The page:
Making changes to your organization is foolish without having the proper data to tell you the impact that the changes may have. A tool called a “detectable effect size” can help in making that determination.
It is nice to believe that certain changes that are proposed will have an impact on our business, but with so much at stake, merely having a belief is generally not good enough. Gathering information through experiments can show you the detectable effect size that these proposed changes may have.
Overview: What is a detectable effect size?
A detectable effect size can be defined as the noticeable degree of impact that a change or experiment will have.
3 benefits of a detectable effect size
There are some clear benefits of detectable effect size that are worth exploring:
1. Defining parameters
By working with detectable effect sizes, you can easily set the parameters for a proposed change.
2. Setting a minimum
When testing for the impact that a change will have, if test results keep showing up below a defined minimum detectable effect size, you can know that making the proposed changes may not be worth the resources. This can prevent a lot of time and money waste.
3. Seeing the potential power of change
When you see a large detectable effect size, you can know that the power behind a proposed change can be significant.
Why is detectable effect size important to understand?
Detectable effect size is important to understand for the following reasons:
Understanding detectable effect size is important because it is an input that is critical for power calculations.
Close relationship to key areas of interest
Having an understanding of detectable effect size is important due to its close relation to areas of interest such as sample size, project budgets, and surveying.
Having a clear comprehension of the detectable effect size is important because it can help determine the impact changes will make and can help aid in making better decisions for your organization.
An industry example of a detectable effect size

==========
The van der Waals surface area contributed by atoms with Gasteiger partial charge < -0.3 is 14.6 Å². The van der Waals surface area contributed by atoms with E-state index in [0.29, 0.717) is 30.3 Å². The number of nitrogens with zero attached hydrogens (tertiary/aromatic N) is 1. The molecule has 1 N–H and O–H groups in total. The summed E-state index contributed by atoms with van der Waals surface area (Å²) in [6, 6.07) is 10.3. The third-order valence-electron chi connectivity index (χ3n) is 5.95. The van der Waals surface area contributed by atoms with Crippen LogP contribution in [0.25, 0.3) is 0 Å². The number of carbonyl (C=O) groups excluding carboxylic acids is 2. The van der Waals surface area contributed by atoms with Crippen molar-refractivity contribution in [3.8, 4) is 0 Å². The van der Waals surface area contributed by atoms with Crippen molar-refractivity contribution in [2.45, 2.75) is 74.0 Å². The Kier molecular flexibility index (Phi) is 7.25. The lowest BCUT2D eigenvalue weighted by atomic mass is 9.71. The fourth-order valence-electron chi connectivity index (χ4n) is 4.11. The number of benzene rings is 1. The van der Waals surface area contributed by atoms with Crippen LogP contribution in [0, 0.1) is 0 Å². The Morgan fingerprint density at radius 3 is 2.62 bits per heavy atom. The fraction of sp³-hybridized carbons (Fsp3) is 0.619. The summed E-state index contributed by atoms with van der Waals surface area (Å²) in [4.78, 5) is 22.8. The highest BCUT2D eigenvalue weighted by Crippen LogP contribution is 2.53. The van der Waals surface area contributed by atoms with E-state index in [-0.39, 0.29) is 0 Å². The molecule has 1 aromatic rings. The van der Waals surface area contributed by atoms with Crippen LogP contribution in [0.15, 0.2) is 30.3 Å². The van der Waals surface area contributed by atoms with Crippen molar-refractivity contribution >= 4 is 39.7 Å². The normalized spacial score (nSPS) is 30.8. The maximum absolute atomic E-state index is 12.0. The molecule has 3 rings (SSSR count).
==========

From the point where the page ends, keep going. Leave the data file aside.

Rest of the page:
A toy company has decided to refurbish its image by focusing more on its social media presence. The organization decides to see how much more engagement with their website comes a significant increase in their social media posting. The researchers assigned to the task set the minimum detectable size at 5%, since the CEO believes that any effect lower than that is not worth paying attention to.
3 best practices when thinking about a detectable effect size
Here are some tips that are worth keeping in mind when working with detectable effect sizes:
1. Use detectable effect size to prioritize changes and experiments
By using detectable effect size, you can determine the relativity between cost and likely value for proposed changes or experiments. It can also give you a better framework to base decisions as opposed to simple guesswork.
Using detectable effect size can hold valuable sway when trying to convince stakeholders, team leaders, and other relevant parties of the benefits or drawbacks of making potential changes.
Incorporate detectable effect sizes into your analysis for benchmarking how long to conduct an experiment in order to see desirable results or a return on investment.
Frequently Asked Questions (FAQ) about a detectable effect size
What is the link between sample size, minimum detectable effect size, and your baseline?
In order to maintain a statistical significance percentage when looking at lower minimum detectable effect sizes, the sample size will need to increase.
What is the link between a lower minimum detectable effect size, statistical significance, and sample size?
In order to keep a statistical significance percentage maintained when looking at lower minimum detectable effect sizes, the sample size will need to increase.
Can there be a large detectable effect size and there still be a low level of significance?
It is rare, but it is possible for there to be a high detectable effect size while there is little to no significance.
Detectable effect size can help you make the right decision
There are many factors to consider when considering making changes to your organization. Working with detectable effect sizes can give you the insight needed to see the amount of impact that proposed changes will have. With this knowledge, you are in a position to make smarter choices for your company than you would be able to otherwise.